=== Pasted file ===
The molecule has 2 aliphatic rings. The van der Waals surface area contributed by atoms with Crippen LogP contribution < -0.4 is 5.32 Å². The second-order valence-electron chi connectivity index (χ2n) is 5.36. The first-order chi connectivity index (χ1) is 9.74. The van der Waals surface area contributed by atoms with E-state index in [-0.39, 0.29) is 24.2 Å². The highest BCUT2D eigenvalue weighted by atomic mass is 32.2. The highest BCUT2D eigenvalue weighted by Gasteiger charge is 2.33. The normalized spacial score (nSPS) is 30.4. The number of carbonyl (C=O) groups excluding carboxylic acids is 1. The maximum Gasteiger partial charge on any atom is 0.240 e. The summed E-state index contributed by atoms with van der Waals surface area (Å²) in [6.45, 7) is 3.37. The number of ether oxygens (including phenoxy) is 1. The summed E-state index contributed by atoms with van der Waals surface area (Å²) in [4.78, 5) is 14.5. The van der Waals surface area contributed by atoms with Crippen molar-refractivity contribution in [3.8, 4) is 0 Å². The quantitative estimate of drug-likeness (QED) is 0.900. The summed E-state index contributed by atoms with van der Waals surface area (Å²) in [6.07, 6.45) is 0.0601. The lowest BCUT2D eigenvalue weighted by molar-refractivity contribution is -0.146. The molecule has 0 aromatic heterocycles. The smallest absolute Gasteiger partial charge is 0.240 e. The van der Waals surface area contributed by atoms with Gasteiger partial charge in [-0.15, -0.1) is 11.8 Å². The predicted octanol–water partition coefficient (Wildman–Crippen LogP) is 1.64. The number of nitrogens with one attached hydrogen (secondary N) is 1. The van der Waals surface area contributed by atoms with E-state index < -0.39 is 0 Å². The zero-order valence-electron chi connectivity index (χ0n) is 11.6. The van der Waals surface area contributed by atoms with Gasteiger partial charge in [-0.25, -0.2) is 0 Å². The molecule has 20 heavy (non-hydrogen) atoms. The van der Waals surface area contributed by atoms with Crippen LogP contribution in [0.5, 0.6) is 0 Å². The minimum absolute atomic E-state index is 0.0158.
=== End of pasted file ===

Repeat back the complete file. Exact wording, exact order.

The molecule has 2 aliphatic rings. The van der Waals surface area contributed by atoms with Crippen LogP contribution < -0.4 is 5.32 Å². The second-order valence-electron chi connectivity index (χ2n) is 5.36. The first-order chi connectivity index (χ1) is 9.74. The van der Waals surface area contributed by atoms with E-state index in [-0.39, 0.29) is 24.2 Å². The highest BCUT2D eigenvalue weighted by atomic mass is 32.2. The highest BCUT2D eigenvalue weighted by Gasteiger charge is 2.33. The normalized spacial score (nSPS) is 30.4. The number of carbonyl (C=O) groups excluding carboxylic acids is 1. The maximum Gasteiger partial charge on any atom is 0.240 e. The summed E-state index contributed by atoms with van der Waals surface area (Å²) in [6.45, 7) is 3.37. The number of ether oxygens (including phenoxy) is 1. The summed E-state index contributed by atoms with van der Waals surface area (Å²) in [4.78, 5) is 14.5. The van der Waals surface area contributed by atoms with Crippen molar-refractivity contribution in [3.8, 4) is 0 Å². The quantitative estimate of drug-likeness (QED) is 0.900. The summed E-state index contributed by atoms with van der Waals surface area (Å²) in [6.07, 6.45) is 0.0601. The lowest BCUT2D eigenvalue weighted by molar-refractivity contribution is -0.146. The molecule has 0 aromatic heterocycles. The smallest absolute Gasteiger partial charge is 0.240 e. The van der Waals surface area contributed by atoms with Gasteiger partial charge in [-0.15, -0.1) is 11.8 Å². The predicted octanol–water partition coefficient (Wildman–Crippen LogP) is 1.64. The number of nitrogens with one attached hydrogen (secondary N) is 1. The van der Waals surface area contributed by atoms with E-state index < -0.39 is 0 Å². The zero-order valence-electron chi connectivity index (χ0n) is 11.6. The van der Waals surface area contributed by atoms with Gasteiger partial charge in [-0.25, -0.2) is 0 Å². The molecule has 20 heavy (non-hydrogen) atoms. The van der Waals surface area contributed by atoms with Crippen LogP contribution in [0.5, 0.6) is 0 Å². The minimum absolute atomic E-state index is 0.0158.